About an hour before you’re going to eat, drain as much fat from under the goose as you can without throwing it around the kitchen and save for later use (putting the goose straight back into the oven and turning it up again to 220c). Take some of the fat, pour it into a roasting tin and place in the oven to heat. Par boil the spuds in boiling salty water for about 8 minutes, then drain off the water (into the saucepan with the parsnips), rough the spuds up in the saucepan with the lid on and then put them into the roasting tin with the hot fat, roll them around, season them well with salt and pepper and straight into the top of the oven. Put the dish with the stuffing in now too.

Now par boil the parsnips for about 5 minutes, drain them (keeping the water again) and set them aside.

By this time, the goose will be ready to take out of the oven, so take it out and replace it with the parsnips in a roasting tin with boiling hot goose fat (not too much by the way) and seasoned as with the spuds. Now’s probably a good time to put in the sausages too…

Right. So the goose is out of the oven wrapped in foil and tea towels, the spuds and parsnips are cooking nicely, the stuffing is in the oven and the cranberry sauce is sitting on the table ready – you’re nearly there…

Bread sauce – drain the infused milk into a fresh saucepan and add 4-5 handfuls of white breadcrumbs, and a very large knob of butter grate in a quarter of a nutmeg and pour in 200ml of double cream. Season and then heat it gently, adding more cream if necessary until you get the consistency you like (I know how personal the desired consistency of bread sauce can be so I’m not going try to tell you how it should be) bearing in mind that it will thicken up when it cools.

Nearly there…

Gravy – remove most of the fat from the bottom of the goose’s roasting tin, take all the vegetables that were roasting under the goose and put them into a saucepan with a couple of tablespoons of flour. deglaze the roasting tin with a large glass of red wine or port making sure you get as much of the juices from it as you can and into the saucepan. Mix in the flour well and put in the hob along with the goose stock. Bring it to the boil and reduce and season if necessary. This will give you the most beautiful gravy.

Finely chop a leek and fry in a saucepan in butter for a few minutes before adding the carrots, then a little of the water from the spuds to steam the carrots. Season with pepper (no salt as it was already in the water). After five minutes add the peas (which you defrosted by putting them straight from the freezer into a bowl of hot water).

Sprouts – finely chop 6 streaky rashers of bacon and two cloves of garlic and fry in lots of butter until the bacon starts to crisp a little. drop in the shredded sprouts and some of the buttery water from the carrots and heat for a few minutes…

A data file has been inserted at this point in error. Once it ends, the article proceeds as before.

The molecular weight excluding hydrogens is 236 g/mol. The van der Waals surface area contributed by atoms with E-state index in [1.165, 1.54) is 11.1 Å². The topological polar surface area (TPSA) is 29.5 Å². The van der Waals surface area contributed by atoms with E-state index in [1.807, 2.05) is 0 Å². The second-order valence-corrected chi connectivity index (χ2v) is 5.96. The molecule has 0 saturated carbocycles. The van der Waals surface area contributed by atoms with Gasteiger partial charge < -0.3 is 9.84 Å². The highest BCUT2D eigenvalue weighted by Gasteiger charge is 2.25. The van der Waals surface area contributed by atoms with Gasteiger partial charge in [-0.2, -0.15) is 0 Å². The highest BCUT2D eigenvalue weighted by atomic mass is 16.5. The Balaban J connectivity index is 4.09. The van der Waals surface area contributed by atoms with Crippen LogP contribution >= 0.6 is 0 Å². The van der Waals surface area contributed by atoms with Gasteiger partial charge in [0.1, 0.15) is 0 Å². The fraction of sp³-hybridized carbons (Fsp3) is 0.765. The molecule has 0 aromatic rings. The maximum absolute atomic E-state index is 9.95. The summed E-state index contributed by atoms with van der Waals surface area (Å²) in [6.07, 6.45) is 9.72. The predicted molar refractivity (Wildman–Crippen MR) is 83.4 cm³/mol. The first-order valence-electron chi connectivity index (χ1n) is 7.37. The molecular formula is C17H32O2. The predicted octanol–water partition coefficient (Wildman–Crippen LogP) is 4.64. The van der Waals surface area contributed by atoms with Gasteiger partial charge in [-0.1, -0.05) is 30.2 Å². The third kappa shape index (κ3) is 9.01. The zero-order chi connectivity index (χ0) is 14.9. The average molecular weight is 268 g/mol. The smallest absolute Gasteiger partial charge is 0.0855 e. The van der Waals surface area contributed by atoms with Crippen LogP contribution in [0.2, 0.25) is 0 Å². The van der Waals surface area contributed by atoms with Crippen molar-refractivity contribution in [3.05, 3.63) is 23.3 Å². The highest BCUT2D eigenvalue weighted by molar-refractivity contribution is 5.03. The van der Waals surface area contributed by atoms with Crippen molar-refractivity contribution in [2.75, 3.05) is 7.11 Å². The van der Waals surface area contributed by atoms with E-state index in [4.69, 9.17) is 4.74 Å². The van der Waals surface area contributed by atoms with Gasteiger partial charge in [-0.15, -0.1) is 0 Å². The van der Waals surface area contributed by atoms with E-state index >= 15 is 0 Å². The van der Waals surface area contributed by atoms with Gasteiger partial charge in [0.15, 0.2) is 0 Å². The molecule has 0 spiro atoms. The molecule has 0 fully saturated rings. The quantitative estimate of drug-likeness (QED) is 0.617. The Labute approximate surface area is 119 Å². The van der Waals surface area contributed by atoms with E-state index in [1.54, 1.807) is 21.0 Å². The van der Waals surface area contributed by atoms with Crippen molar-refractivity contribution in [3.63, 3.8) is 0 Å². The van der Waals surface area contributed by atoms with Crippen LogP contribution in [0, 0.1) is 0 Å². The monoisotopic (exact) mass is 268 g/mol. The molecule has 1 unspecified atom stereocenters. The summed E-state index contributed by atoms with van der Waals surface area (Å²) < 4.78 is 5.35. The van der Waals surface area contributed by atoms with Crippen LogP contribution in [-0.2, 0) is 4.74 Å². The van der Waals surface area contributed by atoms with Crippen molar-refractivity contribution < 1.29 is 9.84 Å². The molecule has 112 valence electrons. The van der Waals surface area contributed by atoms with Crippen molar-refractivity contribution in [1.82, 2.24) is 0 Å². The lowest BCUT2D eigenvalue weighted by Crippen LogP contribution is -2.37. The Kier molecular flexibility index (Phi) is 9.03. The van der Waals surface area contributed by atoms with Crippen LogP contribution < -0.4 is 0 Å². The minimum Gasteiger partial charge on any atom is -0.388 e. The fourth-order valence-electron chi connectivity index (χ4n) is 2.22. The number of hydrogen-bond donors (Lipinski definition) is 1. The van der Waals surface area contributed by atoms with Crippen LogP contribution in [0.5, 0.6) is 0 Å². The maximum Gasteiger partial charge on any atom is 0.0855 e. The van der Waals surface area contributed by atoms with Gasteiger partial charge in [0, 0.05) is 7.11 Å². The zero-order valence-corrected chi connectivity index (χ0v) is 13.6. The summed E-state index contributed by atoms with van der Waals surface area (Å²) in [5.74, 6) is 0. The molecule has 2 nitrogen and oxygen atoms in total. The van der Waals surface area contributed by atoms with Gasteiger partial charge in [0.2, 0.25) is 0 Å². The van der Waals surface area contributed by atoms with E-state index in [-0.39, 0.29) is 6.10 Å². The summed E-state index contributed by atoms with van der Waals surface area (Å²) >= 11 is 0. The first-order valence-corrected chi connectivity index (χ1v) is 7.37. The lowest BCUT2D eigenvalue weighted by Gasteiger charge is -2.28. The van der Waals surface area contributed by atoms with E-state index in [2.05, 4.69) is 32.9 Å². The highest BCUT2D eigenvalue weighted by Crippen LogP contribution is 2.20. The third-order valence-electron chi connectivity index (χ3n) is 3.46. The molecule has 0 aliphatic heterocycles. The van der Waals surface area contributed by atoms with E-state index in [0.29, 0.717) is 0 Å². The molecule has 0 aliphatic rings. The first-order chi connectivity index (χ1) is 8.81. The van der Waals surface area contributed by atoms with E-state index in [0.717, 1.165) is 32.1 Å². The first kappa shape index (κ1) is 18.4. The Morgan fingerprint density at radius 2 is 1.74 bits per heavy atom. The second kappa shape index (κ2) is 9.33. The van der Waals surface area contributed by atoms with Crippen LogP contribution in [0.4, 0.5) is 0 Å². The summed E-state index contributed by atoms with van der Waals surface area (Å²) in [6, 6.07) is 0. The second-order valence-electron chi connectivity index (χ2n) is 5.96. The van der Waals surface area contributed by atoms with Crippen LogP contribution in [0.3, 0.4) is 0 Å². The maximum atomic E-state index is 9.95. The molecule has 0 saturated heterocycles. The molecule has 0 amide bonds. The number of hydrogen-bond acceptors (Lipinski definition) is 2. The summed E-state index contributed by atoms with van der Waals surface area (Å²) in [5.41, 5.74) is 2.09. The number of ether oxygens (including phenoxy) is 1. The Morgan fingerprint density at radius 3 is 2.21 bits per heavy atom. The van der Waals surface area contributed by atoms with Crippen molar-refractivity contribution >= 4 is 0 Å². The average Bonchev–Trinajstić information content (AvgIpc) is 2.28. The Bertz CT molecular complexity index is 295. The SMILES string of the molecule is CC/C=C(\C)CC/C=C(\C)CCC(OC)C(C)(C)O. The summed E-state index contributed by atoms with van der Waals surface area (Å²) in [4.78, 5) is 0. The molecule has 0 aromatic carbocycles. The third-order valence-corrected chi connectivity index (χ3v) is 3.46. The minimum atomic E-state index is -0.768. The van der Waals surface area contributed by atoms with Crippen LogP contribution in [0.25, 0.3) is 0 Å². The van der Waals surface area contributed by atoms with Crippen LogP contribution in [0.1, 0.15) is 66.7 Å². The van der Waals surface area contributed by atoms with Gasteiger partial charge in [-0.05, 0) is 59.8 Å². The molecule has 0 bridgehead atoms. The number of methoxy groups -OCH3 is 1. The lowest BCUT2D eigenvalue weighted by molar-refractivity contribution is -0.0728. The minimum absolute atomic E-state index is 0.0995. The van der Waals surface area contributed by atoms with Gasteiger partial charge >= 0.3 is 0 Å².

Phew – I think that’s it. Serve. Enjoy. Receive praise. Eat too much. Feel sick. Fall asleep on the sofa. (oh and Happy Christmas)

 

(this one has the bread sauce and gravy added…)

Not for lily-livered chickens

I’ve done this before, but it was a long time ago and in the spirit of keeping up this Christmas food thing, I think it’s worth including again –

Sadly though, it seems to be another one of those foods that divides people – mention chicken liver pate in passing conversation and you can bet that someone will pull the same sort of face that you would expect them to reserve for bee stings and treading in particularly squidgy dog turds. I understand that we all have different tastes, I really do, but I will never understand how people can have such a violent reaction to foods that millions of other people are perfectly happy to put in their mouths and enjoy? You’re just a bunch of chickens – give it a try and see. It won’t poison you. You won’t spend a week on the loo. And you may just find that you like it. As long as you open your mind and give it a chance.

For those that don’t need convincing, do give this a go – it’s very quick, it freezes well and it’s another great thing to have on the table at Christmas.

Chicken liver pate

Roughly chop an onion, a few cloves of garlic and a little chopped red chilli and fry in a pan with butter. After a few minutes add about 250g of chicken livers to the pan and continue to fry on a moderate heat. Next add half a glass of white wine and a good splash of brandy, plenty of seasoning and cook for about five minutes allowing the wine to reduce and the livers to cook through.

In a blender, add a handful of chopped parsley and few tablespoons of cream cheese then add the liver mixture and blend to a smooth paste.